Disrupting Exploration: Aaron Addison On Caves, CAVEs And Wall-Climbing Catfish

Whether you want to understand a lava tube in the Galapagos Islands, a feature on the moon's surface, or an urban neighborhood, you might want to get to know Aaron Addison.

Estimated reading time: 3 minute(s)

As Director of Scholarly Services at Washington University in St. Louis, Aaron leads a team of 15 professionals in the design, implementation and documentation of research services and spatial data related technologies. As a geographer and explorer, his team assists faculty and students with research data, data visualization and digital CAVEs (“holodeck”-like digital environments) for planetary exploration and civic problem solving – when he isn’t exploring underground in real caves.

Aaron Addison
Selfie by Aaron Addison

Does “disrupting exploration” capture what you’re doing?

In part. I’m tied to getting normal things like available technology used in extraordinary ways. For example, the cardiovascular system is in some ways similar to a cave. Borrowing the tech and ideas from exploring caves to use “disruptively” in cardiology research is compelling to me.

What’s a favorite CAVE memory? 

Working with a graduate student who was studying more violent neighborhoods. We were able to use Google Streetview to study these neighborhoods in the CAVE, looking for associations between violent crime and physical disorder.

A favorite cave memory?

I got marched out of the jungle by guys with guns once, but I don’t know that I’d call that a favorite.

What’s an interesting place to explore in both virtual and real worlds? 

It wasn’t me personally, but we had the Apollo 17 geologist Jack Schmitt come to the CAVE once. We knew he was coming, so a graduate student loaded the Apollo 17 landing site into the CAVE. When he came, he said he always wanted to see their landing site from the top of a nearby hill that they were never able to reach. We were able to visually take him there 30+ years later. That was pretty cool.

What are some cool places you’ve been?

I’m leading a project to document the lava tubes of the Galapagos and the Amazonian Ecuador. We saw a catfish in an Ecuadorian cave that was climbing the wall. The video I shot of it on a point and shoot camera went viral and it made the homepages of BBC and National Geographic on the same day.

Where do you get inspiration?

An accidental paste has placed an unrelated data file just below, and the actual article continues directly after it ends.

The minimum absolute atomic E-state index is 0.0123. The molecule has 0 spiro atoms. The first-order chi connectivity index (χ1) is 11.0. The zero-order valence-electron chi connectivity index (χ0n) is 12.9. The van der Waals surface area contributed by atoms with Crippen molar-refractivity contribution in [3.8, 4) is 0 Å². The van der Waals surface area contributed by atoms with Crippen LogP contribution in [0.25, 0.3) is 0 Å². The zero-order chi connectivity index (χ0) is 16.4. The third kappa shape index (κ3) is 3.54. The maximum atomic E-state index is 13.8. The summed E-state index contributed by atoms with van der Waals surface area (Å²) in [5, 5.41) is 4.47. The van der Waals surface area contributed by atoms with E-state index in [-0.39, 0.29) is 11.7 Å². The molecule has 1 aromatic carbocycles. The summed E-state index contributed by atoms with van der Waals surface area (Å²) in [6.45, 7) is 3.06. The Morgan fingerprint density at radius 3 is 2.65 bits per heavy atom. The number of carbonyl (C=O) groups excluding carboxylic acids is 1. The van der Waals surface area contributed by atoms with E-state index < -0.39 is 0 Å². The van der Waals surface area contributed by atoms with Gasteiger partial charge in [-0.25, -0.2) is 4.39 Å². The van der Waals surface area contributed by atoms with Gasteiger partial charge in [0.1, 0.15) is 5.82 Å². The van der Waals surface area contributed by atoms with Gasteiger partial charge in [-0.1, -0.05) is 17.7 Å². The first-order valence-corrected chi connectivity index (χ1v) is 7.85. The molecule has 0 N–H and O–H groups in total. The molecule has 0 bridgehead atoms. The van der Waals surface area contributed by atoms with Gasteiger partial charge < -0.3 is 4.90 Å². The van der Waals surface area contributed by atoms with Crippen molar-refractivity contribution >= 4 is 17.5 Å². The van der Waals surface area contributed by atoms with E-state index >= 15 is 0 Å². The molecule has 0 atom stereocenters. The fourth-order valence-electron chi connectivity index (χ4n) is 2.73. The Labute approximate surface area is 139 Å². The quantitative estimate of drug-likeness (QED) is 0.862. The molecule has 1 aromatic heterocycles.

I get inspired talking to people that have problems to be solved. I find I come up with 2-3 tangential ideas to explore from each of those conversations.

Beyond education/training, what prepared you for what you’re doing now?

I spent 17 years in the private sector before coming to the university, doing engineering and architecture. I was fortunate to work on hotels in Vegas, nuclear power plants, traffic studies and real estate acquisition. That cross section of experience really prepared me for my role at the university.

What’s something you just learned about that you’d like to spend more time exploring?

More approachable ebooks – my daughter draws superhero comics and I see a need for better ways for creating sharable digital content. In “real exploring,” I’ve become obsessed with finding the northernmost limestone cave.

Who are your favorite artists or authors?

I read a lot on original exploration and see the connection to caving, innovation and entrepreneurship, where if something goes wrong, there’s no one to help you. “In the Kingdom of Ice” is about the only expedition ever to merit three Congressional Medals of Honor.

Favorite guilty pleasure?

Listening to electronic music – house and rave music.

What current problem would you like to solve?

I think we need better tools to understand data. We’re really good at collecting it, but not so good at turning it into actionable information.

Where do you spend the most time?

I try to spend the most time in the field – whether that be in a different school on campus, with students, or literally in the field. I’m rarely in my office.

When do you live by routines?

I try not to. My routine is to leave room for chaos. I’m not seeking it out, but I want to be able to deal with it when it arrives.

What productivity tools can you not live without?

The excellent people on my team. They make it all happen. I’m all about taking a concept like agile development and applying it to research, whether I’m talking about my Washington University team or my expeditionary team.

Follow Aaron on Twitter at @Spatialcomfort.